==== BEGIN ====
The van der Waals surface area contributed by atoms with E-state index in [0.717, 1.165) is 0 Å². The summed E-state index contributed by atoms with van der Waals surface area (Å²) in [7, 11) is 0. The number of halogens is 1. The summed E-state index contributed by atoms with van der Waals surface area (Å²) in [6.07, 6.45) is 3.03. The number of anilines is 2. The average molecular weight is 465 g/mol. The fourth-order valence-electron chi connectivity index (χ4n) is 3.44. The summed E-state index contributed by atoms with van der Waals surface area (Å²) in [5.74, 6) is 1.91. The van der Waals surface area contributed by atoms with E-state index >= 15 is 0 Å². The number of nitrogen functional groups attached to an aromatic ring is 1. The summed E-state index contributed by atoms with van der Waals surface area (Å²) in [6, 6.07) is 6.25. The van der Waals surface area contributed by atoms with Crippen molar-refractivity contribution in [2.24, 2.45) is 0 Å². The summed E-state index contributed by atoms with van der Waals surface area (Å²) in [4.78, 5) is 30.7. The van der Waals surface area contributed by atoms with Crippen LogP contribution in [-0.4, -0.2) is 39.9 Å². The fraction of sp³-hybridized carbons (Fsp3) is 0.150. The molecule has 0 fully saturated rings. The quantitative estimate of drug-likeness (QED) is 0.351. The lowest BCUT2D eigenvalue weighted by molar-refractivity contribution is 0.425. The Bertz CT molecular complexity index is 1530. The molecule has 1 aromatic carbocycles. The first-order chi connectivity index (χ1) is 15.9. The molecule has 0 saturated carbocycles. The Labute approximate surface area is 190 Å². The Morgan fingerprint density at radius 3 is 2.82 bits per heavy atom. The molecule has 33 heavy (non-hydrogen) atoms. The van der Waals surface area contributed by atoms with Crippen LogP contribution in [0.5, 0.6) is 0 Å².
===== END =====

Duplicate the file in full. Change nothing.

The van der Waals surface area contributed by atoms with E-state index in [0.717, 1.165) is 0 Å². The summed E-state index contributed by atoms with van der Waals surface area (Å²) in [7, 11) is 0. The number of halogens is 1. The summed E-state index contributed by atoms with van der Waals surface area (Å²) in [6.07, 6.45) is 3.03. The number of anilines is 2. The average molecular weight is 465 g/mol. The fourth-order valence-electron chi connectivity index (χ4n) is 3.44. The summed E-state index contributed by atoms with van der Waals surface area (Å²) in [5.74, 6) is 1.91. The van der Waals surface area contributed by atoms with E-state index >= 15 is 0 Å². The number of nitrogen functional groups attached to an aromatic ring is 1. The summed E-state index contributed by atoms with van der Waals surface area (Å²) in [6, 6.07) is 6.25. The van der Waals surface area contributed by atoms with Crippen molar-refractivity contribution in [2.24, 2.45) is 0 Å². The summed E-state index contributed by atoms with van der Waals surface area (Å²) in [4.78, 5) is 30.7. The van der Waals surface area contributed by atoms with Crippen LogP contribution in [-0.4, -0.2) is 39.9 Å². The fraction of sp³-hybridized carbons (Fsp3) is 0.150. The molecule has 0 fully saturated rings. The quantitative estimate of drug-likeness (QED) is 0.351. The lowest BCUT2D eigenvalue weighted by molar-refractivity contribution is 0.425. The Bertz CT molecular complexity index is 1530. The molecule has 1 aromatic carbocycles. The first-order chi connectivity index (χ1) is 15.9. The molecule has 0 saturated carbocycles. The Labute approximate surface area is 190 Å². The Morgan fingerprint density at radius 3 is 2.82 bits per heavy atom. The molecule has 33 heavy (non-hydrogen) atoms. The van der Waals surface area contributed by atoms with Crippen LogP contribution in [0.5, 0.6) is 0 Å².